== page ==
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Is there design in nature?

You are out on a walk. You see a stick leaning against a tree. You observe the stick and the tree. From your observation, can you conclude that it is an evidence of intelligent activity? Perhaps not. Branches often break from trees, and sometimes lean against a tree. Such an event does not require any special explanation. Of course, a person might have placed the stick against the tree for a purpose, but there is no need to invoke this explanation if a more “natural” explanation is available.

But suppose you find three sticks leaning against each other in such a way that removal of any one stick would cause the other two to fall to the ground. Such a “tripod” could not be the result of a gradual accumulation of sticks. All three sticks must have been placed simultaneously. Is it reasonable to suppose that this could happen by chance? The probability of such an event happening by itself is unreasonably low. An intelligent person must have arranged the sticks for a purpose that may or may not be evident.

The key to understanding design

What distinguishes between intelligent design in the tripod arrangement as contrasted with the leaning stick? Perhaps two features: complexity and functional interdependence. The complexity of the “tripod” is represented by its three parts. Its functional interdependence is seen in the fact that none of the parts can be removed without destroying the tripod. A structure that is composed of three or more parts, all of which must come into relationship simultaneously, is best interpreted as the result of intelligent design. Although it can always be argued that such a structure could have originated by chance, such an interpretation would stretch the credulity of most people.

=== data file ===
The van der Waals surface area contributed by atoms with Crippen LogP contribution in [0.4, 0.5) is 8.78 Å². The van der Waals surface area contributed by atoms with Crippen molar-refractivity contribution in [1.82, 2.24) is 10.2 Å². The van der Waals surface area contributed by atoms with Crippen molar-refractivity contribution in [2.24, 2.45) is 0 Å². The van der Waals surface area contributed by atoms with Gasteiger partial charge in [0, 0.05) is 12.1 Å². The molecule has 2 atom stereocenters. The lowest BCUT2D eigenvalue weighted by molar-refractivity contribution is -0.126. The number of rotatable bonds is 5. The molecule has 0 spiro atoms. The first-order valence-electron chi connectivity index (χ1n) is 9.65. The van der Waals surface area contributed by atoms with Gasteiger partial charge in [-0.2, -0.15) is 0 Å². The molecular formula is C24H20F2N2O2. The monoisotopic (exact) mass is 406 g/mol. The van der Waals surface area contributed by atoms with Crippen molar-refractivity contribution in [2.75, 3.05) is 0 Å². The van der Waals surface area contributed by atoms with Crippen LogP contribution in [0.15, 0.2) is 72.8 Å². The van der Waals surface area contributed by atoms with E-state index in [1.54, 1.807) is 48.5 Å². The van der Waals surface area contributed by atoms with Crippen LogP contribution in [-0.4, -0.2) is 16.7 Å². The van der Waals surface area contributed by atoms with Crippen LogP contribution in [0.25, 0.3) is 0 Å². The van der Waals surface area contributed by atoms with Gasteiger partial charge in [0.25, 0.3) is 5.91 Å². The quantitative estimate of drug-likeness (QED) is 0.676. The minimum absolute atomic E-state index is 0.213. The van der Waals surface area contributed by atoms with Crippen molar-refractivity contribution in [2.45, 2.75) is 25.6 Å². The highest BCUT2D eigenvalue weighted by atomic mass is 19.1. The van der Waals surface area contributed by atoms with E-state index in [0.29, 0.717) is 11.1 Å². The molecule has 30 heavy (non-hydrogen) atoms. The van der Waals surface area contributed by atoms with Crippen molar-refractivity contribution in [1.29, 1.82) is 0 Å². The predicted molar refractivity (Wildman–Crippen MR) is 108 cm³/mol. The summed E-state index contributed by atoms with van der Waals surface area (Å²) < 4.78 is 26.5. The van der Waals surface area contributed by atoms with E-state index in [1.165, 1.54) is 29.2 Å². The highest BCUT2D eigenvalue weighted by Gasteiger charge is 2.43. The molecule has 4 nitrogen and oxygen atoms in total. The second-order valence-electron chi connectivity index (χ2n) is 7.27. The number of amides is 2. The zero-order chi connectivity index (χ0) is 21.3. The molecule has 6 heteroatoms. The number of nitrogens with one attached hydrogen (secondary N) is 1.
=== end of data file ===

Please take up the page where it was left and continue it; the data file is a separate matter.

Can such an argument be reasonably extended to nature? If so, do we see evidence in nature of intelligent design?

The argument from design

For centuries the idea that nature resulted from intelligent design was accepted without question or controversy. The Scriptures affirm that God can be seen in nature. For example, listen to the psalmist: “O Lord, our Lord, how majestic is your name in all the earth! When I consider your heavens, the work of your fingers..., what is man that you are mindful of him?” (Psalm 8:1, 4, 5 NIV). Perhaps Paul makes the strongest case in Romans 1:19 and 20, where he argues that the evidence of God in nature is so clear that no one has an excuse for denying His existence, power, and sovereignty. For many authors, the evidences of design in nature point to the Creator God of the Bible. William Paley is a case in point.

Paley and the argument from contrivance. Paley claimed1 that nature is full of features that show evidence of design. He called them “contrivances,” and compared them to human-made devices or machines. Paley’s argument can be phrased as: The existence in living organisms of features that function like mechanical devices to achieve some purpose are evidence that they were created by a Designer.

Paley’s most famous illustration is a watch. Suppose you found a watch, having never seen one before. Would it not be obvious that the watch had been crafted and was designed for a purpose, even if the purpose was not understood? Likewise, many features of living organisms function as machines. If we recognize the activities of a designer when we observe mechanical devices, we can also recognize the activities of a designer when we observe similar features in living organisms. According to Paley, nature exhibits the properties of design, leading us to recognize the God of nature.